1799 ENGLISH POETRY 1579-1830: SPENSER AND THE TRADITION

Sir James Mackintosh

Thomas Green, 29 April 1799; Extracts from the Diary of a Lover of Literature (1810) 130-31.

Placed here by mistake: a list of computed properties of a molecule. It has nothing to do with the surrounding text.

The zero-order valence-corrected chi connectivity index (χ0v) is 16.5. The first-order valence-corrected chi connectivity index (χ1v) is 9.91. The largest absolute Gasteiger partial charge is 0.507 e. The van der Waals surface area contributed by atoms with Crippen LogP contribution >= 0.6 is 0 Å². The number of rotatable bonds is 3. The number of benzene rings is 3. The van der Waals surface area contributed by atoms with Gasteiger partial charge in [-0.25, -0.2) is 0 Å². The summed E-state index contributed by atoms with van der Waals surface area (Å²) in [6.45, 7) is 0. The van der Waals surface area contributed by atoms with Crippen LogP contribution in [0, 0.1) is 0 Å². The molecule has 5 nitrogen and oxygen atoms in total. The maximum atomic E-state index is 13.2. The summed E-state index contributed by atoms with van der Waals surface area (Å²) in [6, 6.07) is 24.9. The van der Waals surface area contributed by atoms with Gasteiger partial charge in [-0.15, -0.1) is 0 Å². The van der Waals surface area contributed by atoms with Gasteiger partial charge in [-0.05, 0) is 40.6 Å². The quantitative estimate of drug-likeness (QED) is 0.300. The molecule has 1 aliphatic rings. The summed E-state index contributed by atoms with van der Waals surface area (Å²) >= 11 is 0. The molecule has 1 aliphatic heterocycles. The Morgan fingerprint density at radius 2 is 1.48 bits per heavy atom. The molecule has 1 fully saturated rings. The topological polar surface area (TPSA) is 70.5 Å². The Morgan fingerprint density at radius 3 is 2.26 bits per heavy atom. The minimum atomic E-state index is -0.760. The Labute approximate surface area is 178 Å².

Read Mackintosh's Vindiciae Gallicae. His style and manner in this Piece are magnificent; but uniformly cumbrous, and occasionally coarse. He has infinitely improved both, in his Preliminary Discourse; though some of the ponderosity still remains. — There can hardly be a more express and full contradiction, than in two passages, p. 265 of the Vindiciae, and p. 49 of the Discourse. In the former, he says, "It is perhaps susceptible of proof, that these governments of balance and control, have never existed but in the vision of theorists": in the latter, he affirms, that "The result of such an examination will be, that no institution so detestable as an absolutely unbalanced government, perhaps ever existed; and that the simple governments are mere creatures of the imagination of theorists." — Page 215-16-17, he maintains, that morality is founded on expediency, and that utility alone constitutes its obligation; but that the moment the moral edifice is reared, its basis is hid from the eye for ever — the moment that general maxims, founded on an utility paramount and perpetual, are embodied and consecrated, they cease to yield to partial and subordinate expediency; and it then becomes the perfection of virtue, to consider,, not whether an action be useful, but whether it be right. This is a very ingenious, (as not admitting the system I must not call it a successful,) attempt at extrication from a most importunate difficulty, involved in adopting the principle of utility as the basis of morals. — Had I been Burke, I could hardly have forgiven his comparison of me to Judge Jeffereys, p. 326.